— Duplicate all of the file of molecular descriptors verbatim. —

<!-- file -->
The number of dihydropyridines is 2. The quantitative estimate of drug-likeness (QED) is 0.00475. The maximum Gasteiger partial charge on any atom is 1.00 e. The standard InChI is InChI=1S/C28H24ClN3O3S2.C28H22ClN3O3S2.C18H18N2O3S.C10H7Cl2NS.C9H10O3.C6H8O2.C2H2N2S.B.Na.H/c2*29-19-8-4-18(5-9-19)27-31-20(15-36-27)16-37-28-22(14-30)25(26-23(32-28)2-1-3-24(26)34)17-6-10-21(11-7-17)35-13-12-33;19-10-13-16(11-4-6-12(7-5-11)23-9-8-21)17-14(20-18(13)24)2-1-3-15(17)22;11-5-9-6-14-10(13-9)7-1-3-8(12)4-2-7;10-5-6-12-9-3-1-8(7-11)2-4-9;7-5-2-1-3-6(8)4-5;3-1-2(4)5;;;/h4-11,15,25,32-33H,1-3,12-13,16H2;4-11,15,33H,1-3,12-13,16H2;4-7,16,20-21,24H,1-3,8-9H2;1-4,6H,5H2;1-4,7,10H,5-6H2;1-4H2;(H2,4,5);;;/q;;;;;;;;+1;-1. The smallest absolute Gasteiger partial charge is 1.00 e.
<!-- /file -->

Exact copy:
The number of dihydropyridines is 2. The quantitative estimate of drug-likeness (QED) is 0.00475. The maximum Gasteiger partial charge on any atom is 1.00 e. The standard InChI is InChI=1S/C28H24ClN3O3S2.C28H22ClN3O3S2.C18H18N2O3S.C10H7Cl2NS.C9H10O3.C6H8O2.C2H2N2S.B.Na.H/c2*29-19-8-4-18(5-9-19)27-31-20(15-36-27)16-37-28-22(14-30)25(26-23(32-28)2-1-3-24(26)34)17-6-10-21(11-7-17)35-13-12-33;19-10-13-16(11-4-6-12(7-5-11)23-9-8-21)17-14(20-18(13)24)2-1-3-15(17)22;11-5-9-6-14-10(13-9)7-1-3-8(12)4-2-7;10-5-6-12-9-3-1-8(7-11)2-4-9;7-5-2-1-3-6(8)4-5;3-1-2(4)5;;;/h4-11,15,25,32-33H,1-3,12-13,16H2;4-11,15,33H,1-3,12-13,16H2;4-7,16,20-21,24H,1-3,8-9H2;1-4,6H,5H2;1-4,7,10H,5-6H2;1-4H2;(H2,4,5);;;/q;;;;;;;;+1;-1. The smallest absolute Gasteiger partial charge is 1.00 e.